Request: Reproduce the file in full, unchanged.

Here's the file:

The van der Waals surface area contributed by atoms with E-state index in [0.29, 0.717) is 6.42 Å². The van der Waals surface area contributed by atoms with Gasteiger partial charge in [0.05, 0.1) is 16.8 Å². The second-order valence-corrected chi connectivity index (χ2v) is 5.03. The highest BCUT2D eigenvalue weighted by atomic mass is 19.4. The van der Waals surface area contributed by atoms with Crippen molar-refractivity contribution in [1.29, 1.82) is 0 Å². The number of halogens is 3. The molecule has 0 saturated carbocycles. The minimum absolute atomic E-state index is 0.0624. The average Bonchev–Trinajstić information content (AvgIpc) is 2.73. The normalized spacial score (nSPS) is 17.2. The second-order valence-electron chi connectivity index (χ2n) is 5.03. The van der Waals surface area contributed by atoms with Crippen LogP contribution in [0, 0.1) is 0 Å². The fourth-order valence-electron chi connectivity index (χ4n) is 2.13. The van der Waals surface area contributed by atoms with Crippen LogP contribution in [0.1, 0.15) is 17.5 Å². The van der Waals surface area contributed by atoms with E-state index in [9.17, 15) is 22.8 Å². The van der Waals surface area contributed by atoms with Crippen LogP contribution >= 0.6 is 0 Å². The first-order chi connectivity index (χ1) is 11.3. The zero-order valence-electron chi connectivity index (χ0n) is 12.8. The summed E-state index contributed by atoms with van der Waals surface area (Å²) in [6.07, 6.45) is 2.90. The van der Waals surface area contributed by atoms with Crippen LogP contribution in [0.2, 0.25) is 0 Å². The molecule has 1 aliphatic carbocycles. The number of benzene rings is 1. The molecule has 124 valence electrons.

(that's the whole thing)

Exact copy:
The van der Waals surface area contributed by atoms with E-state index in [0.29, 0.717) is 6.42 Å². The van der Waals surface area contributed by atoms with Gasteiger partial charge in [0.05, 0.1) is 16.8 Å². The second-order valence-corrected chi connectivity index (χ2v) is 5.03. The highest BCUT2D eigenvalue weighted by atomic mass is 19.4. The van der Waals surface area contributed by atoms with Crippen molar-refractivity contribution in [1.29, 1.82) is 0 Å². The number of halogens is 3. The molecule has 0 saturated carbocycles. The minimum absolute atomic E-state index is 0.0624. The average Bonchev–Trinajstić information content (AvgIpc) is 2.73. The normalized spacial score (nSPS) is 17.2. The second-order valence-electron chi connectivity index (χ2n) is 5.03. The van der Waals surface area contributed by atoms with Crippen LogP contribution in [0, 0.1) is 0 Å². The fourth-order valence-electron chi connectivity index (χ4n) is 2.13. The van der Waals surface area contributed by atoms with Crippen LogP contribution in [0.1, 0.15) is 17.5 Å². The van der Waals surface area contributed by atoms with E-state index in [9.17, 15) is 22.8 Å². The van der Waals surface area contributed by atoms with Crippen LogP contribution >= 0.6 is 0 Å². The first-order chi connectivity index (χ1) is 11.3. The zero-order valence-electron chi connectivity index (χ0n) is 12.8. The summed E-state index contributed by atoms with van der Waals surface area (Å²) in [6.07, 6.45) is 2.90. The van der Waals surface area contributed by atoms with Crippen LogP contribution in [0.2, 0.25) is 0 Å². The molecule has 1 aliphatic carbocycles. The number of benzene rings is 1. The molecule has 124 valence electrons.